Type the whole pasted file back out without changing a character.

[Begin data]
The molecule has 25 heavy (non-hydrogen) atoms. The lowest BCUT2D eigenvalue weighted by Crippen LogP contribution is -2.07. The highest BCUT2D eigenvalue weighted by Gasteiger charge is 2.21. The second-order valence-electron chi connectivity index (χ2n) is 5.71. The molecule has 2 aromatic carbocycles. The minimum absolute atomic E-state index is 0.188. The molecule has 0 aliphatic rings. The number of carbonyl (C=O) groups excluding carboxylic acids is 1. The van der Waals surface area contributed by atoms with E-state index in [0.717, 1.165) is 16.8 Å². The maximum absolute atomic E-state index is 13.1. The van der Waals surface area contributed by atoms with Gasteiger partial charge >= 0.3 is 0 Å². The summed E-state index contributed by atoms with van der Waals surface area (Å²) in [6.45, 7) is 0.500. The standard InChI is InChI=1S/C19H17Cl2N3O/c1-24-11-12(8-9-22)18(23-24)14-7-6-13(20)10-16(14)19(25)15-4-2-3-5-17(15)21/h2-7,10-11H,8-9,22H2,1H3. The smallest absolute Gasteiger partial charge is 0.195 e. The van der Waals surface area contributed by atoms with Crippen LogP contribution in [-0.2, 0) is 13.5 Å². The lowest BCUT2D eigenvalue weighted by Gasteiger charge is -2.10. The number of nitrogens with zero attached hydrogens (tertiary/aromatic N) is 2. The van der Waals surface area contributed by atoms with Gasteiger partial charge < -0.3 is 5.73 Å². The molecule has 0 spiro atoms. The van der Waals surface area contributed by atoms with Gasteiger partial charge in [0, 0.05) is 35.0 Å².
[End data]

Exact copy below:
The molecule has 25 heavy (non-hydrogen) atoms. The lowest BCUT2D eigenvalue weighted by Crippen LogP contribution is -2.07. The highest BCUT2D eigenvalue weighted by Gasteiger charge is 2.21. The second-order valence-electron chi connectivity index (χ2n) is 5.71. The molecule has 2 aromatic carbocycles. The minimum absolute atomic E-state index is 0.188. The molecule has 0 aliphatic rings. The number of carbonyl (C=O) groups excluding carboxylic acids is 1. The van der Waals surface area contributed by atoms with E-state index in [0.717, 1.165) is 16.8 Å². The maximum absolute atomic E-state index is 13.1. The van der Waals surface area contributed by atoms with Gasteiger partial charge >= 0.3 is 0 Å². The summed E-state index contributed by atoms with van der Waals surface area (Å²) in [6.45, 7) is 0.500. The standard InChI is InChI=1S/C19H17Cl2N3O/c1-24-11-12(8-9-22)18(23-24)14-7-6-13(20)10-16(14)19(25)15-4-2-3-5-17(15)21/h2-7,10-11H,8-9,22H2,1H3. The smallest absolute Gasteiger partial charge is 0.195 e. The van der Waals surface area contributed by atoms with Crippen LogP contribution in [-0.2, 0) is 13.5 Å². The lowest BCUT2D eigenvalue weighted by Gasteiger charge is -2.10. The number of nitrogens with zero attached hydrogens (tertiary/aromatic N) is 2. The van der Waals surface area contributed by atoms with Gasteiger partial charge < -0.3 is 5.73 Å². The molecule has 0 spiro atoms. The van der Waals surface area contributed by atoms with Gasteiger partial charge in [0, 0.05) is 35.0 Å².